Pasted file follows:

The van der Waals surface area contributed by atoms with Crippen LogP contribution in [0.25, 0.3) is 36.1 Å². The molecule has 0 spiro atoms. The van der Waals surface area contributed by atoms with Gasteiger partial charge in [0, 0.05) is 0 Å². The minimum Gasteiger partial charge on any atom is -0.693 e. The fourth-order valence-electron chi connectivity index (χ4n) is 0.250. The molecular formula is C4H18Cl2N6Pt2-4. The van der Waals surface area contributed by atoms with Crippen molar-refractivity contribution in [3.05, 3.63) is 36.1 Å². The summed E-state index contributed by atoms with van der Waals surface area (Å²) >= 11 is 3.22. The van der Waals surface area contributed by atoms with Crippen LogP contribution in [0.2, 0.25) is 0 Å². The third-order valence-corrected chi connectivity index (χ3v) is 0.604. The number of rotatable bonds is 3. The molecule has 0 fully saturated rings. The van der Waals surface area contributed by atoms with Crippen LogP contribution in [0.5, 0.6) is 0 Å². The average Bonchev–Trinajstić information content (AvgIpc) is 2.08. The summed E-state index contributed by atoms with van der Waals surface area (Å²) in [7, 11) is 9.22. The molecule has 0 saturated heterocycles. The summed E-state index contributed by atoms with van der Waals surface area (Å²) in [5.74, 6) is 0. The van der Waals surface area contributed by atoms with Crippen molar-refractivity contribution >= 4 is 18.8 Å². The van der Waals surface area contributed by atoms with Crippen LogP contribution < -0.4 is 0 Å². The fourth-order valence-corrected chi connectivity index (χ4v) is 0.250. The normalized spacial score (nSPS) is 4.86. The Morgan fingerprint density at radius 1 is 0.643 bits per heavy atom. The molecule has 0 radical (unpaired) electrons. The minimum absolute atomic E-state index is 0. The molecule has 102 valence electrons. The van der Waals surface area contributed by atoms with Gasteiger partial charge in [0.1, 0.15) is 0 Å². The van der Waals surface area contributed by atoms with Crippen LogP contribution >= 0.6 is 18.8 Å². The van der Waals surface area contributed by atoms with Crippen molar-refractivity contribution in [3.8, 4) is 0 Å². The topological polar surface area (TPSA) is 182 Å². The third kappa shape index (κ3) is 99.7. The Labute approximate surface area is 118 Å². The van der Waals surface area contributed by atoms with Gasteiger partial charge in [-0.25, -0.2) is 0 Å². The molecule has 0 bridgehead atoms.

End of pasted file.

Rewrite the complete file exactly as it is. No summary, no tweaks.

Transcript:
The van der Waals surface area contributed by atoms with Crippen LogP contribution in [0.25, 0.3) is 36.1 Å². The molecule has 0 spiro atoms. The van der Waals surface area contributed by atoms with Gasteiger partial charge in [0, 0.05) is 0 Å². The minimum Gasteiger partial charge on any atom is -0.693 e. The fourth-order valence-electron chi connectivity index (χ4n) is 0.250. The molecular formula is C4H18Cl2N6Pt2-4. The van der Waals surface area contributed by atoms with Crippen molar-refractivity contribution in [3.05, 3.63) is 36.1 Å². The summed E-state index contributed by atoms with van der Waals surface area (Å²) >= 11 is 3.22. The van der Waals surface area contributed by atoms with Crippen LogP contribution in [0.2, 0.25) is 0 Å². The third-order valence-corrected chi connectivity index (χ3v) is 0.604. The number of rotatable bonds is 3. The molecule has 0 fully saturated rings. The van der Waals surface area contributed by atoms with Crippen LogP contribution in [0.5, 0.6) is 0 Å². The average Bonchev–Trinajstić information content (AvgIpc) is 2.08. The summed E-state index contributed by atoms with van der Waals surface area (Å²) in [7, 11) is 9.22. The molecule has 0 saturated heterocycles. The summed E-state index contributed by atoms with van der Waals surface area (Å²) in [5.74, 6) is 0. The van der Waals surface area contributed by atoms with Crippen molar-refractivity contribution >= 4 is 18.8 Å². The van der Waals surface area contributed by atoms with Crippen LogP contribution < -0.4 is 0 Å². The fourth-order valence-corrected chi connectivity index (χ4v) is 0.250. The normalized spacial score (nSPS) is 4.86. The Morgan fingerprint density at radius 1 is 0.643 bits per heavy atom. The molecule has 0 radical (unpaired) electrons. The minimum absolute atomic E-state index is 0. The molecule has 102 valence electrons. The van der Waals surface area contributed by atoms with Gasteiger partial charge in [0.1, 0.15) is 0 Å². The van der Waals surface area contributed by atoms with Crippen LogP contribution >= 0.6 is 18.8 Å². The van der Waals surface area contributed by atoms with Crippen molar-refractivity contribution in [3.8, 4) is 0 Å². The topological polar surface area (TPSA) is 182 Å². The third kappa shape index (κ3) is 99.7. The Labute approximate surface area is 118 Å². The van der Waals surface area contributed by atoms with Gasteiger partial charge in [-0.25, -0.2) is 0 Å². The molecule has 0 bridgehead atoms.